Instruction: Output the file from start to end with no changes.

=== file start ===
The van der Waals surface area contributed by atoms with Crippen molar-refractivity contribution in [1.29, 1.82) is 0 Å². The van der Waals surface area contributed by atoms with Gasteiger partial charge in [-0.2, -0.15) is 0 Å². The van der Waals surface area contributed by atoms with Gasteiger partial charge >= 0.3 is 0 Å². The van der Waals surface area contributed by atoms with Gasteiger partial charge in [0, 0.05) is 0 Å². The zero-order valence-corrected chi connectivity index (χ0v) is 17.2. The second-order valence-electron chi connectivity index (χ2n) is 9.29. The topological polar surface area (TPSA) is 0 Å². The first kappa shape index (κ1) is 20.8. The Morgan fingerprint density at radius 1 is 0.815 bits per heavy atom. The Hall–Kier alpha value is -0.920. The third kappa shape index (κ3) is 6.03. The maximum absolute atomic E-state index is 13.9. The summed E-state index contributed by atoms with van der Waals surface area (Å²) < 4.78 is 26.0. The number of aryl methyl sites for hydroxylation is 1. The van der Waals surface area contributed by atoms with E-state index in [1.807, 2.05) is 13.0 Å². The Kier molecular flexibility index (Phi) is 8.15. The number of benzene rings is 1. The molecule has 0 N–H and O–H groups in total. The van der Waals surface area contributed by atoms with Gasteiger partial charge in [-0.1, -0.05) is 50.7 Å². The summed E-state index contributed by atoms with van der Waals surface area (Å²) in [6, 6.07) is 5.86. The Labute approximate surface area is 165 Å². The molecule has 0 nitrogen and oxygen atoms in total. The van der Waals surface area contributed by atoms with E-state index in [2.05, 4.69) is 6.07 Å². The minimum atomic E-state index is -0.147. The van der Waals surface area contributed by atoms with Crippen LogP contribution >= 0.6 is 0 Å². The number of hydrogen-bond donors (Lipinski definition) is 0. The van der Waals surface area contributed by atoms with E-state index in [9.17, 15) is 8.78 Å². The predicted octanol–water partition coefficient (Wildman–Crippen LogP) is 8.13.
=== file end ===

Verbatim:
The van der Waals surface area contributed by atoms with Crippen molar-refractivity contribution in [1.29, 1.82) is 0 Å². The van der Waals surface area contributed by atoms with Gasteiger partial charge in [-0.2, -0.15) is 0 Å². The van der Waals surface area contributed by atoms with Gasteiger partial charge >= 0.3 is 0 Å². The van der Waals surface area contributed by atoms with Gasteiger partial charge in [0, 0.05) is 0 Å². The zero-order valence-corrected chi connectivity index (χ0v) is 17.2. The second-order valence-electron chi connectivity index (χ2n) is 9.29. The topological polar surface area (TPSA) is 0 Å². The first kappa shape index (κ1) is 20.8. The Morgan fingerprint density at radius 1 is 0.815 bits per heavy atom. The Hall–Kier alpha value is -0.920. The third kappa shape index (κ3) is 6.03. The maximum absolute atomic E-state index is 13.9. The summed E-state index contributed by atoms with van der Waals surface area (Å²) < 4.78 is 26.0. The number of aryl methyl sites for hydroxylation is 1. The van der Waals surface area contributed by atoms with E-state index in [1.807, 2.05) is 13.0 Å². The Kier molecular flexibility index (Phi) is 8.15. The number of benzene rings is 1. The molecule has 0 N–H and O–H groups in total. The van der Waals surface area contributed by atoms with Gasteiger partial charge in [-0.1, -0.05) is 50.7 Å². The summed E-state index contributed by atoms with van der Waals surface area (Å²) in [6, 6.07) is 5.86. The Labute approximate surface area is 165 Å². The molecule has 0 nitrogen and oxygen atoms in total. The van der Waals surface area contributed by atoms with E-state index in [2.05, 4.69) is 6.07 Å². The minimum atomic E-state index is -0.147. The van der Waals surface area contributed by atoms with Crippen LogP contribution >= 0.6 is 0 Å². The number of hydrogen-bond donors (Lipinski definition) is 0. The van der Waals surface area contributed by atoms with E-state index in [9.17, 15) is 8.78 Å². The predicted octanol–water partition coefficient (Wildman–Crippen LogP) is 8.13.